American Hairless Terriers

American Hairless Terriers

American Hairless Terriers


The American Hairless Terrier was bred only about 40 years ago from a Rat Terrier. They have become popular among other hairless dogs, due to getting noticed by dog lovers with allergies to pet dander. Though most hairless dogs may be thought of as ugly, this hairless terrier is anything but. They are actually quite cute.


American Hairless Terriers do best indoors. As weather may affect this breed in a negative way, keeping them outdoors may actually be a very bad idea. If they are trained properly, they won't destroy your home. Since they are so small, they won't require too much room to run around in.


Though it is nice that the American Hairless Terrier doesn't spread dander around, the lack of a fur coat can cause sensitivity to different weather conditions. During the summer, give this dog lots of water, and consider keeping him indoors where it's cool. For the winter months, you may want to invest in a puppy sweater.


The American Hairless Terrier is often of a diminutive stature. As the name entails, this breed of dog has no fur, however, their skin is fairly smooth. This is an energetic and curious breed that seems to have an ever present expression of wonderment on their face. They are always exploring their surroundings.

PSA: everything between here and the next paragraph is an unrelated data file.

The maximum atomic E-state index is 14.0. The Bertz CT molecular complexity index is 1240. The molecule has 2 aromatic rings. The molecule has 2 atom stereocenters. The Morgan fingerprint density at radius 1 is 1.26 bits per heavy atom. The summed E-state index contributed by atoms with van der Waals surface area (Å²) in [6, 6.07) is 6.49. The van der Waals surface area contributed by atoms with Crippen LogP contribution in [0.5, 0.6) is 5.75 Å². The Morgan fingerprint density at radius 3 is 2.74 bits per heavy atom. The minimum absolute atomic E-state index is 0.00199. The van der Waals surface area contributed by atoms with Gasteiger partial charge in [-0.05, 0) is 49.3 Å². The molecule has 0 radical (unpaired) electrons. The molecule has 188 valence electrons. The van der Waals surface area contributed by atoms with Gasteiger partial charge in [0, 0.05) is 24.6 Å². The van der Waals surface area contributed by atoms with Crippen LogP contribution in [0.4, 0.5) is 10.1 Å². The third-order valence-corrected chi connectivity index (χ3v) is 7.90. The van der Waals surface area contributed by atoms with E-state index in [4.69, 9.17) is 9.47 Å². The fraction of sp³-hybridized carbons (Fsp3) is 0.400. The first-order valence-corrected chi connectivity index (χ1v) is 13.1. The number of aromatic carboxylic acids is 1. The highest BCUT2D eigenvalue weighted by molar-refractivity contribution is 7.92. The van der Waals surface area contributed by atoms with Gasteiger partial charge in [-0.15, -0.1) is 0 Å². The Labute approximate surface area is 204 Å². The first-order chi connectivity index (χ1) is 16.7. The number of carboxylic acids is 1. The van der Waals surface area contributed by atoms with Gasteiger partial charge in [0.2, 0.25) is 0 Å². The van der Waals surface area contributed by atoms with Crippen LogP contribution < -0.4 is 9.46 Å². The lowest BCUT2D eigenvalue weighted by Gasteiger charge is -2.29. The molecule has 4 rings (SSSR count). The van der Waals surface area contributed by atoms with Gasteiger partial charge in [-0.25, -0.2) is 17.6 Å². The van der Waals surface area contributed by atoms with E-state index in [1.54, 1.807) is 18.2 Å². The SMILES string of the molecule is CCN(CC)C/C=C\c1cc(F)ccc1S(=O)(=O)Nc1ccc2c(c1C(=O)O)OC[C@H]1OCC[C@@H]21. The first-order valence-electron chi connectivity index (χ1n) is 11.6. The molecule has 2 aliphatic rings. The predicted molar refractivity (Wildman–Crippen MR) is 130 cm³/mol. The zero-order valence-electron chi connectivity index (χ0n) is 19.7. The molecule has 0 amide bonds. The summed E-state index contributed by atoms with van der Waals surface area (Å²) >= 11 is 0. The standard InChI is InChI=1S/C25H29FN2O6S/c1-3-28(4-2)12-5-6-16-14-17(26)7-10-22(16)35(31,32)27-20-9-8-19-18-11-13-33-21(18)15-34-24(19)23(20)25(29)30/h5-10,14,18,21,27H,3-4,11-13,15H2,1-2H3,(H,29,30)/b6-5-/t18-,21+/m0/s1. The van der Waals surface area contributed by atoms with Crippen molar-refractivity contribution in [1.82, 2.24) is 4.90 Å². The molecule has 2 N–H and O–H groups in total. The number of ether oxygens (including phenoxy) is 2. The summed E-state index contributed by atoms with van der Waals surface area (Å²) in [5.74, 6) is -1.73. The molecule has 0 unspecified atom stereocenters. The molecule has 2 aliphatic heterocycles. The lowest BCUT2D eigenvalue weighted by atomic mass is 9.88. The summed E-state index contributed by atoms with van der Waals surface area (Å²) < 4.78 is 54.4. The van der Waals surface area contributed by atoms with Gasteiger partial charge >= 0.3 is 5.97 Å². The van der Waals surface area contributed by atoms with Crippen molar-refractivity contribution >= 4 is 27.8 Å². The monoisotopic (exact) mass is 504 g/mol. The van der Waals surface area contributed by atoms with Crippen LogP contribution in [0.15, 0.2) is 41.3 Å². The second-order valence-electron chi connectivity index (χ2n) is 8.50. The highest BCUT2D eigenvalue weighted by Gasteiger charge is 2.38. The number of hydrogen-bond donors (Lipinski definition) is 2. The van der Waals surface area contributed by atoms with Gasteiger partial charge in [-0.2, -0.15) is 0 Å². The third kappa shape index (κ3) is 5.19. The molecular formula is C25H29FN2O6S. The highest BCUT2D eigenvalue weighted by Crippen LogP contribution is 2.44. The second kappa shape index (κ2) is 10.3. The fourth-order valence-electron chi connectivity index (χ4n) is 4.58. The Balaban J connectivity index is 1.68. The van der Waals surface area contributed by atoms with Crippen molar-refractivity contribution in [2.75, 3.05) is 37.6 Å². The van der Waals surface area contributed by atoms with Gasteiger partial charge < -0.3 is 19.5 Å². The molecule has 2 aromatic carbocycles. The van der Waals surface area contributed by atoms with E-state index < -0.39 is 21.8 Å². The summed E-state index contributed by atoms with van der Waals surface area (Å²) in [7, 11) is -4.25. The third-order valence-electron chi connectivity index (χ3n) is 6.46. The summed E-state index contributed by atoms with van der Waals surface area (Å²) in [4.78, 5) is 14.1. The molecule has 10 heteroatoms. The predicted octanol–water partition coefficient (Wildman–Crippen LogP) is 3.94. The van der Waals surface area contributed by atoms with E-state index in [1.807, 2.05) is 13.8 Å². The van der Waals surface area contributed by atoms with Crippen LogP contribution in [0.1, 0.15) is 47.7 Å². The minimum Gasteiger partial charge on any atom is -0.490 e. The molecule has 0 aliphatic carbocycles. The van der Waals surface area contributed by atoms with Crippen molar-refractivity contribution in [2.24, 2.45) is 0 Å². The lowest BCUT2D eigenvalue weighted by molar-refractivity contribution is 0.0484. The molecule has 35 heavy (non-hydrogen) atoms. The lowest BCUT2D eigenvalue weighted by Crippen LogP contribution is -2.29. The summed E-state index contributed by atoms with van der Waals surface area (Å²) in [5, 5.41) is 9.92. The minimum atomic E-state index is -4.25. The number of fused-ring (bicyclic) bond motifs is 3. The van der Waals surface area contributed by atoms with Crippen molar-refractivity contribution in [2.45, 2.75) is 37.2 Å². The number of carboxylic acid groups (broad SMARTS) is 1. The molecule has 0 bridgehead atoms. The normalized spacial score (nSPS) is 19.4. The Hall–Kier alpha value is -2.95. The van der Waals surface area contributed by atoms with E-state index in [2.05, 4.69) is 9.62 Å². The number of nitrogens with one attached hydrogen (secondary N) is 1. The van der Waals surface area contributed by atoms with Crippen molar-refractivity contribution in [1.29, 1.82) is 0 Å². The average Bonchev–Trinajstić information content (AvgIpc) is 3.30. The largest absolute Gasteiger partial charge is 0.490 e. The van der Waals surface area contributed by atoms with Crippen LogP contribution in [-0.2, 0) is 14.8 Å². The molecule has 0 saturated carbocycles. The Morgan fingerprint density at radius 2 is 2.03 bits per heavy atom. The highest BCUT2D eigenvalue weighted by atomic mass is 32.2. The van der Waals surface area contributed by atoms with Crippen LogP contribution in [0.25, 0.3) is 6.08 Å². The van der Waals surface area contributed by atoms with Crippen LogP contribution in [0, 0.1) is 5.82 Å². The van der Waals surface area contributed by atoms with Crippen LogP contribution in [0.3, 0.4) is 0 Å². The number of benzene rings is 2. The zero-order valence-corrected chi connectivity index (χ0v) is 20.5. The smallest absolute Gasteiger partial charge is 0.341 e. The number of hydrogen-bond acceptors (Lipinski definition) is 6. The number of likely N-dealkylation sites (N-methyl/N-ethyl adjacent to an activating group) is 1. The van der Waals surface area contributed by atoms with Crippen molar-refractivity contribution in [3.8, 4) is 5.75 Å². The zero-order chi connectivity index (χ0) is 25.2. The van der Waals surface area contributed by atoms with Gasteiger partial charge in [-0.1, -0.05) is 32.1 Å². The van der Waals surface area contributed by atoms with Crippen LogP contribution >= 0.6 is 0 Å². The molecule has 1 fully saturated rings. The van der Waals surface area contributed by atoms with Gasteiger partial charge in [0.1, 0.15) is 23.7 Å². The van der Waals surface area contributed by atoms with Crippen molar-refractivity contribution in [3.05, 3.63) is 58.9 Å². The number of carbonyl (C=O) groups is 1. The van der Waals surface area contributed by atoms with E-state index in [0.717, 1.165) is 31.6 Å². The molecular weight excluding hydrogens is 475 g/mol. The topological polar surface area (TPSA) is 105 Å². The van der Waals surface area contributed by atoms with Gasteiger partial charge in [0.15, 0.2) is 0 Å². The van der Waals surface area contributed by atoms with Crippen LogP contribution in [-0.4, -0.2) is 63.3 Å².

Due to the lack of fur of the American Hairless Terriers, dry skin could end up being a problem. Try getting some lotion for very sensitive skin, or perhaps lotion that caters exclusively to dogs. A few of the American Hairless Terriers can go against their title and show a very short coat that makes them look hairless.


American Hairless Terriers have a pretty open and friendly attitude, so long as they are treated properly and not left unattended in the hands of careless children. They also get along very well with other pets, such as dogs and even cats. They may bark excessively, but can make for good watch dogs.


If you start training the American Hairless Terrier early in life, with socialization and obedience being priority, then the dog should catch on pretty fast. You have to be stern, but not mean, and patient, but not inconsistent. It is also very important that training is done with a fair mind. Otherwise, rebellion is a possibility.